|3||What is the influence of climate change on human health?||Students view a multimedia interview about climate change and human health and analyze the significant takeaway messages.|
|4||What is the influence of climate change on physical health?||Students engage in scholarly inquiry for one peer-reviewed publication stating climate change does not have an impact on human health.|
|5||What is the influence of climate change on mental health?||Students conduct an Internet search of mainstream media, identifying specific communities where climate change is having an impact on mental health.|
|6||What is the influence of climate change on community health?||Students identify an indigenous community affected by climate change, demonstrate the impact, and identify how the community can prepare for the future.|
|7||What are future directions related to human health and climate change?||Students provide personal thoughts in a professional debate format about the U. S. president's decision to withdraw from the Paris Agreement in 2017.|
Week two incorporated mobile learning (mLearning) into the discussion forum (Valk, Rachid, & Elder, 2010). Students used a mobile device to take a picture of an activity within their personal or community environment and explained how the activity contributes to climate change. A student provided an image of a parking lot lined with automobiles, and discussed how engine emissions contribute to the greenhouse gas effect, as well as how electric vehicles might mitigate pollution. This approach makes the learning opportunity personally relevant and promotes engagement and investment in the learning process (Cavanagh, 2016).
In week three, students viewed a multimedia interview with a public health expert about the impact of climate change on human health, then analyzed and reflected on the material, reporting their most important takeaway. Several students cited a longer pollen season with its impact on respiratory issues including asthma.
One of the learning objectives of the discussion forum is to increase students' awareness that there are often opposing viewpoints about a topic, as well as differences in the numbers of publications supporting those viewpoints. Week four challenged students to find a peer-reviewed publication supporting the notion that climate change has little or no impact on human health. The students had difficulty completing this assignment. They discovered that finding peer-reviewed evidence supporting the impact of climate change on health was difficult. Several students found opinion pieces or articles stating that climate change does not cause illness or disease, but they were not peer-reviewed and therefore not accepted according to the discussion forum guidelines. This exercise led the students to understand that overwhelming peer-reviewed evidence supports the reality of climate change and its impact on human health, and raised awareness of non-peer-reviewed material by climate change skeptics that is influencing the public.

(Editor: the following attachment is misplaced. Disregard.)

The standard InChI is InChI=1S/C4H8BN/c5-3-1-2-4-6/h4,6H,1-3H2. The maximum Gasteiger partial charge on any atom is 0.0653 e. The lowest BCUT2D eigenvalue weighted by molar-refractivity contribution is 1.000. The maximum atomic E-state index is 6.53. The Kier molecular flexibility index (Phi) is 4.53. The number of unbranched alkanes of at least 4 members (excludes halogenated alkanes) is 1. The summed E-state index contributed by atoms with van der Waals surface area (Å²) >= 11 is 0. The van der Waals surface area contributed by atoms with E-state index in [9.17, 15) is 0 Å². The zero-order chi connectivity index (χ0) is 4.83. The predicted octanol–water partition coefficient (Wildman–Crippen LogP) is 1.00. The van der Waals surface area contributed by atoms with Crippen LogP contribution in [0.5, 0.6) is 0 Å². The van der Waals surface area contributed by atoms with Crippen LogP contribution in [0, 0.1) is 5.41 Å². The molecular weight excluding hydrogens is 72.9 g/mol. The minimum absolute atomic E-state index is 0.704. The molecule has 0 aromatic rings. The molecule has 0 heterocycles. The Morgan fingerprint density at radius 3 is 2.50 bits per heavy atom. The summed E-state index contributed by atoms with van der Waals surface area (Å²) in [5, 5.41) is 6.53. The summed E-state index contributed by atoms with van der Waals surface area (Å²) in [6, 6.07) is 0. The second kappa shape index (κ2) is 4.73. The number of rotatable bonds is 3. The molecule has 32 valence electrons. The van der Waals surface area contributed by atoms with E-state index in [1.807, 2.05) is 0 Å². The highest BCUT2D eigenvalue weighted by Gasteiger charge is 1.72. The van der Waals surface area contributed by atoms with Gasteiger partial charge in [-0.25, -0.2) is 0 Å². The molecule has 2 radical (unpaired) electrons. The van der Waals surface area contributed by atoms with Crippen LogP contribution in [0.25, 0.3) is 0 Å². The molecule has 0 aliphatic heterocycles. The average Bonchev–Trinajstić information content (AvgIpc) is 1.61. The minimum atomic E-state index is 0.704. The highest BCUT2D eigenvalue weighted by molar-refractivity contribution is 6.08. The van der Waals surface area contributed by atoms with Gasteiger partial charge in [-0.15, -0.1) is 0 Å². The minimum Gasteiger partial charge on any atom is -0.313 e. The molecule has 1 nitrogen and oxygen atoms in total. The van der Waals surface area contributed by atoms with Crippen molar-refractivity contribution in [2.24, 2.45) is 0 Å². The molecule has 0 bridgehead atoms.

In weeks five and six, students used search engines to study mainstream media coverage of the mental health impacts of climate change and impacts on indigenous communities. In week five, after reading, listening to, and watching stories covering natural disasters, students were asked to envision what it would be like to be fearful of water, of the rise in temperature, or of being homeless. In week six students identified an indigenous community impacted by climate change and developed a plan for adapting to future impacts. This assignment encouraged students to think creatively about possible solutions and emphasized the current challenges these communities already face.
Week seven involved personal reflection in which students considered and debated the U.S. president's decision in 2017 to withdraw from the Paris Agreement, showing the importance and relevance of advocacy and global partnership to influence change. The reflection topic can change based on current events; for example, the Paris Agreement can be replaced with the Green New Deal.
Assignments Outside of Discussion Forums